You’d have to be ignoring TV and newspapers not to recognise that one of the biggest topics for businesses across the UK this year is the upcoming EU referendum. Until June, the nation will be fiercely debating the pros and cons, and rightly so. This is one of the most significant decisions for the UK in many years, not least because of its impact on business.
However, whichever way the referendum goes, companies need to be ready and make their business as strong as possible for trading with EU countries. We believe that technology plays a critical role in this and in the event that the UK does decide to leave the EU, companies need to be able to withstand the likely uncertainty of the following months, while the new status quo is determined. Here are our top tips for how UK companies can make themselves digital-ready for a potentially new world.
Prepare a strategy
The first step in any new venture is to make a plan. And at the beginning of any plan comes research. Small companies should look closely both at the markets they want to break into, and the robustness of their own businesses. Which countries are likely to show the strongest demand for the product? Are there places you already have networks, or other advantages? Equally, the company’s processes are critical to making this work. Will the supply chain stand up if there is a sudden increase in demand? Will the delivery model still work? All of this will help a company prioritise markets, as well as identify its own strengths and weaknesses.
Develop your networks and presence online
There are useful government services such as the UKTI’s Overseas Market Introduction Service that can help small businesses get to know a new market. In some countries, having a local business partner at the beginning can be a real boost. Businesses should look online for local similar and complementary companies and use them to find out more, as well as to give you a foot in the door.
Build an overseas customer base
Successful direct selling overseas needs a strong and dynamic digital presence. Unless a business physically wants to set up shop, the website will be the main sales platform. This means that a sales function on the website is essential. However, different markets have varying expectations of websites and this is something to look into. Look around at competitors’ and see if yours needs tweaking for that market. Depending on how digitally-savvy the consumer base is, ensuring it works on a mobile device can be critical. In many countries, the smartphone is the primary device for browsing and not having a website that works smoothly on mobile could put you at a significant disadvantage.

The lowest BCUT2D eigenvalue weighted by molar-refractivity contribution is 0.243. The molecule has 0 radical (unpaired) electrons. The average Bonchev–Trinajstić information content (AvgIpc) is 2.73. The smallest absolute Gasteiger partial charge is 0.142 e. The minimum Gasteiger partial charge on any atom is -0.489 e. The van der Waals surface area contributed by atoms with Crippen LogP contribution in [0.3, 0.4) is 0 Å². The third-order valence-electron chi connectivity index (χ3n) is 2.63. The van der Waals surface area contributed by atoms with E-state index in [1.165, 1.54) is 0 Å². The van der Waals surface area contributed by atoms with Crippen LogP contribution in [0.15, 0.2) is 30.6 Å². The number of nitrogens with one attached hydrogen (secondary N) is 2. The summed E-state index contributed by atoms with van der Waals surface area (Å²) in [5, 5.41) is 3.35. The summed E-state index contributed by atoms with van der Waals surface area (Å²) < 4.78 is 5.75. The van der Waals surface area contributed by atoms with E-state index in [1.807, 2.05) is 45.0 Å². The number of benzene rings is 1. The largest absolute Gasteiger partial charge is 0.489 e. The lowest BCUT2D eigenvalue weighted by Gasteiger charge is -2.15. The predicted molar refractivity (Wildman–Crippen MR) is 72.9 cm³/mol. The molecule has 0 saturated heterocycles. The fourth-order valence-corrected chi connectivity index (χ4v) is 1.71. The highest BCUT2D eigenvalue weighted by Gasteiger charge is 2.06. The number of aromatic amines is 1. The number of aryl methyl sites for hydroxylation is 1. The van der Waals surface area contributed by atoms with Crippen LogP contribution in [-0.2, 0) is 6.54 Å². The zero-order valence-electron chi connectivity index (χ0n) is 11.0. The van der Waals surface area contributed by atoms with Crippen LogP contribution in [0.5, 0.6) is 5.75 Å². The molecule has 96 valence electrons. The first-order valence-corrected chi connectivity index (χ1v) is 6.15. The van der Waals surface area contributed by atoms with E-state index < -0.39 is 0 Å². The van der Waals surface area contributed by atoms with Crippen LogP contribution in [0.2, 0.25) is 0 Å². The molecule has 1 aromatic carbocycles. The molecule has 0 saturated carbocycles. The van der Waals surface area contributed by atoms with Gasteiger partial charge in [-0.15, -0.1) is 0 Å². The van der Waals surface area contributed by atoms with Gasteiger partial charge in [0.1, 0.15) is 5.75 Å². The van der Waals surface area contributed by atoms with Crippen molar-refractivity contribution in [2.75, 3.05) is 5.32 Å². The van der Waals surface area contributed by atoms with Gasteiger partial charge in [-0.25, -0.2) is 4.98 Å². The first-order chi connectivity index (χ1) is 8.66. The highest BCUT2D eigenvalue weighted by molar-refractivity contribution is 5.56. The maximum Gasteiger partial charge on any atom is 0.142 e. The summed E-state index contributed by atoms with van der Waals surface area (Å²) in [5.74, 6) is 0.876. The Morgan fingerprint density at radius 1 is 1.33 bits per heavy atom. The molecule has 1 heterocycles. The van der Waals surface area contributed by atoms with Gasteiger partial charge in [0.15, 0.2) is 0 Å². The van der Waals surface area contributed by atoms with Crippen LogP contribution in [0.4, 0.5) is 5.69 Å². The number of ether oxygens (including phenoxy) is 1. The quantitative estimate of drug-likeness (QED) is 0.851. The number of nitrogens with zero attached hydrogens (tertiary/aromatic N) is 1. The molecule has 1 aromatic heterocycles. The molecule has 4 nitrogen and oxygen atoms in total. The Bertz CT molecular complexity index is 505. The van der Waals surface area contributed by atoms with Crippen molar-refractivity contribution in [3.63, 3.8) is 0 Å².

Make sure your new customer base doesn’t think it’s an afterthought. They want to feel valued just as much as your UK customers. Even if the company isn’t physically located in that country, dedicated digital marketing activities, social media engagement and customer service channels will help increase their loyalty. Many consumers nowadays interact with companies both through global social channels such as Facebook, Pinterest, Instagram and Twitter, as well as country-specific networks such as Xing in Germany or Viadeo in France. Boosting your presence on these will help raise visibility, particularly when the company doesn’t have a bricks and mortar store.
Make sure the back end works
A concern for small businesses when expanding can be making sure the inventory, delivery and payment processes work smoothly. With one set of stock, but multiple markets, a digitised inventory system can go a long way to ensuring this. Wherever the order comes from, and at whatever time, a digital solution can manage the inventory so that the order is fulfilled. The system will also update the website or whichever sales channel the customer is using to show current inventory so that they are aware of stock levels. This takes the worry out of the back end and leaves you to focus on what really matters – the customers.
The same principles that you apply to an overseas customer base apply to virtual working – operating as if you were there, online. Once you’ve established your partner network, make sure you’re working with them online, sharing information about the business and using online collaboration tools to share ideas. Make sure that accounting and legal processes are robust and safeguarded within a closed system; you don’t want contracts or balance sheets on Excel going astray.
Never give up
The last tip is that perseverance pays off. It isn’t easy to break into a new market and often it is a case of trial and error as things that work well in one market, might not in another. But others have done it, and maintaining networks and partnerships once established; being willing to try new things; and a strong digital business model will stand you in excellent stead for making a successful move to a new market.
Following these tips should give any business a strong starting point when it comes to European expansion, whatever is decided in June. Technology is critical to helping our businesses be more robust, particularly during a time of uncertainty, as could come if the UK leaves the EU. Either way, like the rest of the country we will be watching closely.
By Toby Davidson, VP, SAP Anywhere